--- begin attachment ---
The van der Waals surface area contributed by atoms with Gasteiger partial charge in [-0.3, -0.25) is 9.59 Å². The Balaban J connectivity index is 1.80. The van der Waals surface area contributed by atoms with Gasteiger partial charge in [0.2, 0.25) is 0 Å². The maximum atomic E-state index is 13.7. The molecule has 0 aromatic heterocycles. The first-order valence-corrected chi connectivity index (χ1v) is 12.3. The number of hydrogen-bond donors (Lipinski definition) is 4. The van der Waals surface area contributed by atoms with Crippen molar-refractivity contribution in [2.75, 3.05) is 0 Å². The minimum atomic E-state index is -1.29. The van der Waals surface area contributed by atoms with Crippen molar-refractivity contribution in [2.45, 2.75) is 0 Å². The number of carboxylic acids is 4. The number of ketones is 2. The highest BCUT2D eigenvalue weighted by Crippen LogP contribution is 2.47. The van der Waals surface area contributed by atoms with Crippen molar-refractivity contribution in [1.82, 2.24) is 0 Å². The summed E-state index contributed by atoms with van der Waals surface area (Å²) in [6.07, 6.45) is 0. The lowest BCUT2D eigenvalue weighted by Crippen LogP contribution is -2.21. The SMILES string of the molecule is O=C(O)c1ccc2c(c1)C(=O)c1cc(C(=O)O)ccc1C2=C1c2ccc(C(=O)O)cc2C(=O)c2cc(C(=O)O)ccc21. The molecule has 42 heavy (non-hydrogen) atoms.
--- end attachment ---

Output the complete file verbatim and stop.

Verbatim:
The van der Waals surface area contributed by atoms with Gasteiger partial charge in [-0.3, -0.25) is 9.59 Å². The Balaban J connectivity index is 1.80. The van der Waals surface area contributed by atoms with Gasteiger partial charge in [0.2, 0.25) is 0 Å². The maximum atomic E-state index is 13.7. The molecule has 0 aromatic heterocycles. The first-order valence-corrected chi connectivity index (χ1v) is 12.3. The number of hydrogen-bond donors (Lipinski definition) is 4. The van der Waals surface area contributed by atoms with Crippen molar-refractivity contribution in [2.75, 3.05) is 0 Å². The minimum atomic E-state index is -1.29. The van der Waals surface area contributed by atoms with Crippen molar-refractivity contribution in [2.45, 2.75) is 0 Å². The number of carboxylic acids is 4. The number of ketones is 2. The highest BCUT2D eigenvalue weighted by Crippen LogP contribution is 2.47. The van der Waals surface area contributed by atoms with Crippen molar-refractivity contribution in [1.82, 2.24) is 0 Å². The summed E-state index contributed by atoms with van der Waals surface area (Å²) in [6.07, 6.45) is 0. The lowest BCUT2D eigenvalue weighted by Crippen LogP contribution is -2.21. The SMILES string of the molecule is O=C(O)c1ccc2c(c1)C(=O)c1cc(C(=O)O)ccc1C2=C1c2ccc(C(=O)O)cc2C(=O)c2cc(C(=O)O)ccc21. The molecule has 42 heavy (non-hydrogen) atoms.